Download:GENEVA (ILO News) - ILO Director-General Guy Ryder has called for a coherent set of measures to ensure that girl children around the world attain social justice and progress.
In a statement issued for the first International Day of the Girl Child, marked on October 11, Ryder said that current structures, policies and values which put girl children at a disadvantage must be changed.
“Gender inequalities that take root at an early age tend to produce long-term gender inequality which is reproduced in the world of work. Notwithstanding the values, principles and rights so widely endorsed by the international community, too often, the reality is that girls are systematically left behind by virtue of their sex. This must end.”
The term “girl child” has many connotations, but it is generally used to emphasize the unique challenges faced by girls under the age of 18.
The two themes of the UN day are child labour and child marriage – practices described by Ryder as “a denial of the rights of children and an acute constraint to their full development.”
“Such practices also weigh heavily on the overall capacity of societies to achieve their development objectives,” he added.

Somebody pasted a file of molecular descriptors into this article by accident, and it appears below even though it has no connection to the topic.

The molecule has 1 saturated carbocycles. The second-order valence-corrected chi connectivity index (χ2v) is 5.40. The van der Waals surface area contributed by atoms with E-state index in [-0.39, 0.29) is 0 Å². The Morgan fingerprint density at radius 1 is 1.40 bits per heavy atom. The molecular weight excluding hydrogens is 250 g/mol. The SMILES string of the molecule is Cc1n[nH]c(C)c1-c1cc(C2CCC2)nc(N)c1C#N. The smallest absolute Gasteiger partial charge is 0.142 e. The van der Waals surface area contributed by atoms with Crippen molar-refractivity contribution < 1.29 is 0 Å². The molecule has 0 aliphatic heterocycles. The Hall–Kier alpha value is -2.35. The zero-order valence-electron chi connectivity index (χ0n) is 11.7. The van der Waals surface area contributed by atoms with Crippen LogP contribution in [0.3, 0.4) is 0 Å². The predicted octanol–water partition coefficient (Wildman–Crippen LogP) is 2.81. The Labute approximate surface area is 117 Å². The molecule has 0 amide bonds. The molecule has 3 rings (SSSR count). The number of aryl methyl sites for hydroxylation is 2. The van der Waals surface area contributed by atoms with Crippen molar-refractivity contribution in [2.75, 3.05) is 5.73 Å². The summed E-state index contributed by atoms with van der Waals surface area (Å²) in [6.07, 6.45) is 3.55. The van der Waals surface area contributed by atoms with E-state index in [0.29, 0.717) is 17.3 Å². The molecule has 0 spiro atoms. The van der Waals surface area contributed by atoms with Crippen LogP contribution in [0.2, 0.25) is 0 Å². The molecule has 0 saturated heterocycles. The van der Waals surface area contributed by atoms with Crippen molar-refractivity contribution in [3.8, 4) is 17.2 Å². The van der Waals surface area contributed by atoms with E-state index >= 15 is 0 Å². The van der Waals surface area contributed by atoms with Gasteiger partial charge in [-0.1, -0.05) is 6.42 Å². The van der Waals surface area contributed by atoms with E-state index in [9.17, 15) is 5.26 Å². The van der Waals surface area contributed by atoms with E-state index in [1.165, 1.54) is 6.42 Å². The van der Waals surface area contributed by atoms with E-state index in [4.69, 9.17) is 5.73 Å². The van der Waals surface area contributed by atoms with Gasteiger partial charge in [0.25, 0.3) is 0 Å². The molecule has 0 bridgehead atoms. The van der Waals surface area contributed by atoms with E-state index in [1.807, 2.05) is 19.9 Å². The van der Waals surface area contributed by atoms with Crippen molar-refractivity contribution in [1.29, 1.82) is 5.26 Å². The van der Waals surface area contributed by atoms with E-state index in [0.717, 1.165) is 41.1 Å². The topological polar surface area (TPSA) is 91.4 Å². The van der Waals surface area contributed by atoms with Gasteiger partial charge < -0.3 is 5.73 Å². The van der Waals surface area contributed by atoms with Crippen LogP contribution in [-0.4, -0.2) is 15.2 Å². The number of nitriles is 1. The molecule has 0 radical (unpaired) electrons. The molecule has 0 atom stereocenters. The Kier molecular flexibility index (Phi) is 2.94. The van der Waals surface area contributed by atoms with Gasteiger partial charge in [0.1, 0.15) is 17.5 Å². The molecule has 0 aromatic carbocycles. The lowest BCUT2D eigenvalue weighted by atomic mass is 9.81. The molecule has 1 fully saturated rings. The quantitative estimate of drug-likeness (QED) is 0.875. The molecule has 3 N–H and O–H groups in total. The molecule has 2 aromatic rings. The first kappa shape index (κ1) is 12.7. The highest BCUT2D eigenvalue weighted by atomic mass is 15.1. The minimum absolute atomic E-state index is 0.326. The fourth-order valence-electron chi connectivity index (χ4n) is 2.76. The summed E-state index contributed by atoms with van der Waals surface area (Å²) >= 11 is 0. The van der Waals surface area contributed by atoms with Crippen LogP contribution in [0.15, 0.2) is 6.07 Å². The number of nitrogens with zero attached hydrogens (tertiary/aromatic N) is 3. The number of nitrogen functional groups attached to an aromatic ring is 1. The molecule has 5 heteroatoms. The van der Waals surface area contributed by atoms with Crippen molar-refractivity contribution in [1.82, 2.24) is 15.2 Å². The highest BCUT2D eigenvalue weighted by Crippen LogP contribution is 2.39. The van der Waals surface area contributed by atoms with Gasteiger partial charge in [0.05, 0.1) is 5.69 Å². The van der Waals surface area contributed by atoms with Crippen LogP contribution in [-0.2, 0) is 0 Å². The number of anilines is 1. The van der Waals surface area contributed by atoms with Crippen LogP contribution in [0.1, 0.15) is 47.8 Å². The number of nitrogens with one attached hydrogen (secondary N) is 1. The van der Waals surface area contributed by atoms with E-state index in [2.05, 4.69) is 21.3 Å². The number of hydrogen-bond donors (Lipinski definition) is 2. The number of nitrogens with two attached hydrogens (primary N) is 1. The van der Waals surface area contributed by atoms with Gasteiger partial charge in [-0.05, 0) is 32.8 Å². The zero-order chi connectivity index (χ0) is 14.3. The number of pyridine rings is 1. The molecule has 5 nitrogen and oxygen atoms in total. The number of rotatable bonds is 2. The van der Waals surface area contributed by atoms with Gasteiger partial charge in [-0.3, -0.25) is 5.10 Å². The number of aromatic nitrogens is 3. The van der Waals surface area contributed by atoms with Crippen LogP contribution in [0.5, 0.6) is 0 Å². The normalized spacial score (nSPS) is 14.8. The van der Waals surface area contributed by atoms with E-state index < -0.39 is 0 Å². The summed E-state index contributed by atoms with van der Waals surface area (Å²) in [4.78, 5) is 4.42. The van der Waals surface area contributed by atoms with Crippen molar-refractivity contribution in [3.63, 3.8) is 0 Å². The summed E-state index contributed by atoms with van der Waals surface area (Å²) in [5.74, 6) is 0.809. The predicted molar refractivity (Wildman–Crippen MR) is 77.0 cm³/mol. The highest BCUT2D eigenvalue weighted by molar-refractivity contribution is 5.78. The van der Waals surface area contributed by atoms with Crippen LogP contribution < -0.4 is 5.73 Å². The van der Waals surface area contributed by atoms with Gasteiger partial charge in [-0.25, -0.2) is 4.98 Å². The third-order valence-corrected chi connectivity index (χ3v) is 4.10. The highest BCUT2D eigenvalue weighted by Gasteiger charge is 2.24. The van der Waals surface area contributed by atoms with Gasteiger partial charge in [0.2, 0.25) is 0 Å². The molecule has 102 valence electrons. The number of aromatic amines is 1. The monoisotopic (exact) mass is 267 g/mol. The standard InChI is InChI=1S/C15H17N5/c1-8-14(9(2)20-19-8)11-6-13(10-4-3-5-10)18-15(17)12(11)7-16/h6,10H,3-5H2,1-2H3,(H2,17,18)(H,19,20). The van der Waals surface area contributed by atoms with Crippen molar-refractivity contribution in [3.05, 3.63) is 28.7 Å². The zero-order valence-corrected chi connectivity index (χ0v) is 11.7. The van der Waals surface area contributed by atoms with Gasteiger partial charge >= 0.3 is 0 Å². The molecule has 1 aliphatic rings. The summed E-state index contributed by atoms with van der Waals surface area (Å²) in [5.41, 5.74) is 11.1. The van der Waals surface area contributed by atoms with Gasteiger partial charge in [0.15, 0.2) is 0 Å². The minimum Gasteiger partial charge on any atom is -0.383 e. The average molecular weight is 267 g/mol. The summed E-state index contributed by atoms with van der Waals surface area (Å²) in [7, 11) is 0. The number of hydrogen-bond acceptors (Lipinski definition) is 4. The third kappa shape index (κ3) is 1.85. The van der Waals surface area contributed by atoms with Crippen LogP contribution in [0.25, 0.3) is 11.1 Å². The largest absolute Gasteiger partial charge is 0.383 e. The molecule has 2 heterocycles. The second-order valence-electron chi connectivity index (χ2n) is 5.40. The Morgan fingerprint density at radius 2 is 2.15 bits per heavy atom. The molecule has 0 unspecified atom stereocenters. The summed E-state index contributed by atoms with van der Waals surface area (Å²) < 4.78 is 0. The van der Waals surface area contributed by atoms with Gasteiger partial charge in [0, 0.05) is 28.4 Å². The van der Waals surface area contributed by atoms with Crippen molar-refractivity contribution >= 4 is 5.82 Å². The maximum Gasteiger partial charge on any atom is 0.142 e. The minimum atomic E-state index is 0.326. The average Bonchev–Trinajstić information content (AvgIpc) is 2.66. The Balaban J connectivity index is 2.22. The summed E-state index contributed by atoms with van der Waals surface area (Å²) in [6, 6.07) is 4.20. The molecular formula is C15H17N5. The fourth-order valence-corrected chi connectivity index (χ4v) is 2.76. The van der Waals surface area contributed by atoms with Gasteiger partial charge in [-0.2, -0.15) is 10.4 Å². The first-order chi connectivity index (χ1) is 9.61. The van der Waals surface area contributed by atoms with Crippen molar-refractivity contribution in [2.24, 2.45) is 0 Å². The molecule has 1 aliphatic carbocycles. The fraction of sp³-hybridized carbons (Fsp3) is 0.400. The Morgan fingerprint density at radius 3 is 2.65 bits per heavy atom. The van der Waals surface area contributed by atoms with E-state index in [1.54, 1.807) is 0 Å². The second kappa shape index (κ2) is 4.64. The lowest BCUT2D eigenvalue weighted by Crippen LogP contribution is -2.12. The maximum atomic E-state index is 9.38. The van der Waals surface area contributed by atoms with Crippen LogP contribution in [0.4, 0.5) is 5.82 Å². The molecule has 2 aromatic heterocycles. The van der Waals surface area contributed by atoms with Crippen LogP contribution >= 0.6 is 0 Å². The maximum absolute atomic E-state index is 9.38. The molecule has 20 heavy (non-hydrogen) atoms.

Around 88 million of the world’s child labourers are girls. Many are in the lowest paid, least secure jobs and find themselves constrained by gender inequality at home and in the workplace. Others who work in the home remain invisible and unaccounted for.
Ryder emphasised that the benefits of investing in girl children – for their families, communities and society – have long been evident. However inequalities in access to education and in outcomes mean that 64 per cent of illiterate adults are women.
Alongside measures targeting girl children, Ryder said that women and mothers should be empowered through organization, access to income generating activities and social protection.
Given the current global economic crisis, he stressed, there needs to be “a firm resolve to re-commit to the goals of social progress and social justice in shaping a world where the girl child finds her rightful place – on equal terms with boys, at home and in school and well-prepared for entry, at the right time, to the world of work.”